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Interfacing the PC's Keyboard
Why would you want to interface the Keyboard? The IBM keyboard can be a cheap alternative to a keyboard on a Microprocessor development system. Or maybe you want a remote terminal, just couple it with a LCD Module.
Maybe you have a RS-232 Barcode Scanner or other input devices, which you want to use with existing software which only allows you to key in numbers or letters. You could design yourself a little box to convert RS-232 into a Keyboard Transmission, making it transparent to the software.
An interfacing example is given showing the keyboard's protocols in action. This interfacing example uses a 68HC705J1A MCU to decode an IBM AT keyboard and output the ASCII equivalent of the key pressed at 9600 BPS.
Note that this page only deals with AT Keyboards. If you have any XT keyboards, you wish to interface, consider placing them in a museum. We will not deal with this type of keyboard in this document. XT Keyboards use a different protocol compared to the AT, thus code contained on this page will be incompatible.
PC Keyboard Theory
The IBM keyboard you most probably have sitting in front of you, sends scan codes to your computer. The scan codes tell your Keyboard Bios, what keys you have pressed or released. Take for example the 'A' Key. The 'A' key has a scan code of 1C (hex). When you press the 'A' key, your keyboard will send 1C down it's serial line. If you are still holding it down, for longer than it's typematic delay, another 1C will be sent. This keeps occurring until another key has been pressed, or if the 'A' key has been released.
However your keyboard will also send another code when the key has been released. Take the example of the 'A' key again, when released, the keyboard will send F0 (hex) to tell you that the key with the proceeding scan code has been released. It will then send 1C, so you know which key has been released.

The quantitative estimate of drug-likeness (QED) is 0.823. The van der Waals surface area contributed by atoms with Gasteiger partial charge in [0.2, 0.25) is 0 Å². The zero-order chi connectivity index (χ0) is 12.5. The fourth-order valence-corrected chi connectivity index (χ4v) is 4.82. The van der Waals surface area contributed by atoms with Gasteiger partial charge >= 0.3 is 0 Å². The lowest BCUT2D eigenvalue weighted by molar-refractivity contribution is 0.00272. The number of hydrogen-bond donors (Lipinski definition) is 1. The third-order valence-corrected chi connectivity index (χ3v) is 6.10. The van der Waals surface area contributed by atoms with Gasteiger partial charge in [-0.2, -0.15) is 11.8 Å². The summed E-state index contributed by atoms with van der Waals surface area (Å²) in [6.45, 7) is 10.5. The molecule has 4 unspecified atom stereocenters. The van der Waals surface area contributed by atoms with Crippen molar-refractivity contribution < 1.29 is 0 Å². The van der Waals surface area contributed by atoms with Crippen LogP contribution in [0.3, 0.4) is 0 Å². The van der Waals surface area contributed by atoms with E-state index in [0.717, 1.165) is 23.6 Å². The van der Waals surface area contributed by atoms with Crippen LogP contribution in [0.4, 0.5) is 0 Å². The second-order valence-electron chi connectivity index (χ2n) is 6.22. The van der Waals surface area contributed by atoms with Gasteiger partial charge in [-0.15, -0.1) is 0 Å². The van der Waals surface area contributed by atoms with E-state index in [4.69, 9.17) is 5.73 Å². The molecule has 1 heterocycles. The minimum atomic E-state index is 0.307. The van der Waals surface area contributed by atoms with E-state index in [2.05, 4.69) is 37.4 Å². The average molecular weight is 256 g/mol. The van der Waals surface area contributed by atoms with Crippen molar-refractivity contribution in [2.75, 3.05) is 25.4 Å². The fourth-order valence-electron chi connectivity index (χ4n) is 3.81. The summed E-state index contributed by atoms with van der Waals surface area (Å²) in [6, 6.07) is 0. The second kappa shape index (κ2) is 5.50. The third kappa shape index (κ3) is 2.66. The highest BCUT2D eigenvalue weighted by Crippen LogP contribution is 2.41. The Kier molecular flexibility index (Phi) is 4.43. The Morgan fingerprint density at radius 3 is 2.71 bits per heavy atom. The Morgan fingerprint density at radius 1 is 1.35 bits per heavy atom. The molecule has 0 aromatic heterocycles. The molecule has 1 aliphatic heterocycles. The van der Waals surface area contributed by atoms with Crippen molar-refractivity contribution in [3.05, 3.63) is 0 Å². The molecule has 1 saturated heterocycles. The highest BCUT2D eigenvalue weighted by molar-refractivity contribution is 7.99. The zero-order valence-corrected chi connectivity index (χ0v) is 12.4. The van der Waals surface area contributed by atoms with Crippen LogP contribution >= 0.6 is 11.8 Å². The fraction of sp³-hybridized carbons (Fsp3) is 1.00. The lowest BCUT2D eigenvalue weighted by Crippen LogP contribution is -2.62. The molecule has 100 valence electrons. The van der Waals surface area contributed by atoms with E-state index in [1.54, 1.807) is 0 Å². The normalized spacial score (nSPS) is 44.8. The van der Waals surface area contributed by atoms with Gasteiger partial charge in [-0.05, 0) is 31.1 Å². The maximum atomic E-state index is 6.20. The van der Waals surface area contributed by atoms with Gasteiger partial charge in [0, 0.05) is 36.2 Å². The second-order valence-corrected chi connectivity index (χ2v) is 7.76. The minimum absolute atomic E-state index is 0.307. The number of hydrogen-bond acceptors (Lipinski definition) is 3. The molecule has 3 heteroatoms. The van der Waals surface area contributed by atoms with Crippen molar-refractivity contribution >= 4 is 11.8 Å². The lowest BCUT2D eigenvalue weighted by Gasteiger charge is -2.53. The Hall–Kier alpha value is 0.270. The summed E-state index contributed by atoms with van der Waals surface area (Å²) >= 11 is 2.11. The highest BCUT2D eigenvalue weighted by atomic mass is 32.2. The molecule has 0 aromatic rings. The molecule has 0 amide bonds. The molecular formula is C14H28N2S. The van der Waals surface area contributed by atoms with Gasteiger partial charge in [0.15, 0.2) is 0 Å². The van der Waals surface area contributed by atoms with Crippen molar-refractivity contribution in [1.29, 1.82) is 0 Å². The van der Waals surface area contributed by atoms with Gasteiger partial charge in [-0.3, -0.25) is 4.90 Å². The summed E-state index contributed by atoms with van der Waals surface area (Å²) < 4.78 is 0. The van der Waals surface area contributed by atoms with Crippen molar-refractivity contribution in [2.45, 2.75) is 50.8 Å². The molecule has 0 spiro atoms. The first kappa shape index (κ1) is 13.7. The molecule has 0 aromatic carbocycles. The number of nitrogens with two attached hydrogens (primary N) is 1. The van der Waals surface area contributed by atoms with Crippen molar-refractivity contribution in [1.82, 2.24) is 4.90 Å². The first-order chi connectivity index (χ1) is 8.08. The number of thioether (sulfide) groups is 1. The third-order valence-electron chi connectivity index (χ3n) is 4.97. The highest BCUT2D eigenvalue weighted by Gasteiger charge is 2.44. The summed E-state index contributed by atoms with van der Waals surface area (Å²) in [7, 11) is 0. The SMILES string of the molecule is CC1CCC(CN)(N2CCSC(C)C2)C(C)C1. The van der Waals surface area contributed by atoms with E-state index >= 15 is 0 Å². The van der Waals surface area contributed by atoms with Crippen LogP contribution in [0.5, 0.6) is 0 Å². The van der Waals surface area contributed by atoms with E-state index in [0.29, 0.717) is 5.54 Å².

Your keyboard only has one code for each key. It doesn't care it the shift key has been pressed. It will still send you the same code. It's up to your keyboard BIOS to determine this and take the appropriate action. Your keyboard doesn't even process the Num Lock, Caps Lock and Scroll Lock. When you press the Caps Lock for example, the keyboard will send the scan code for the cap locks. It is then up to your keyboard BIOS to send a code to the keyboard to turn on the Caps lock LED.
Now there's 101 keys and 8 bits make 256 different combinations, thus you only need to send one byte per key, right?
Nop. Unfortunately a handful of the keys found on your keyboard are extended keys, and thus require two scan code. These keys are preceded by a E0 (hex). But it doesn't stop at two scan codes either. How about E1,14,77,E1,F0,14,F0,77! Now that can't be a valid scan code? Wrong again. It's happens to be sent when you press the Pause/break key. Don't ask me why they have to make it so long! Maybe they were having a bad day or something?
When an extended key has been released, it would be expect that F0 would be sent to tell you that a key has been released. Then you would expect E0, telling you it was an extended key followed by the scan code for the key pressed. However this is not the case. E0 is sent first, followed by F0, when an extended key has been released.Keyboard Commands
Besides Scan codes, commands can also be sent to and from the keyboard. The following section details the function of these commands. By no means is this a complete list. These are only some of the more common commands.
These commands are sent by the Host to the Keyboard. The most common command would be the setting/resetting of the Status Indicators (i.e. the Num lock, Caps Lock & Scroll Lock LEDs). The more common and useful commands are shown below.
Now if the Host Commands are send from the host to the keyboard, then the keyboard commands must be sent from the keyboard to host. If you think this way, you must be correct. Below details some of the commands which the keyboard can send.
The diagram below shows the Scan Code assigned to the individual keys. The Scan code is shown on the bottom of the key. E.g. The Scan Code for ESC is 76. All the scan codes are shown in Hex.
As you can see, the scan code assignments are quite random. In many cases the easiest way to convert the scan code to ASCII would be to use a look up table. Below is the scan codes for the extended keyboard & Numeric keypad.
The Keyboard's Connector
The PC's AT Keyboard is connected to external equipment using four wires. These wires are shown below for the 5 Pin DIN Male Plug & PS/2 Plug.
A fifth wire can sometimes be found. This was once upon a time implemented as a Keyboard Reset, but today is left disconnected on AT Keyboards. Both the KBD Clock and KBD Data are Open Collector bi-directional I/O Lines. If desired, the Host can talk to the keyboard using these lines.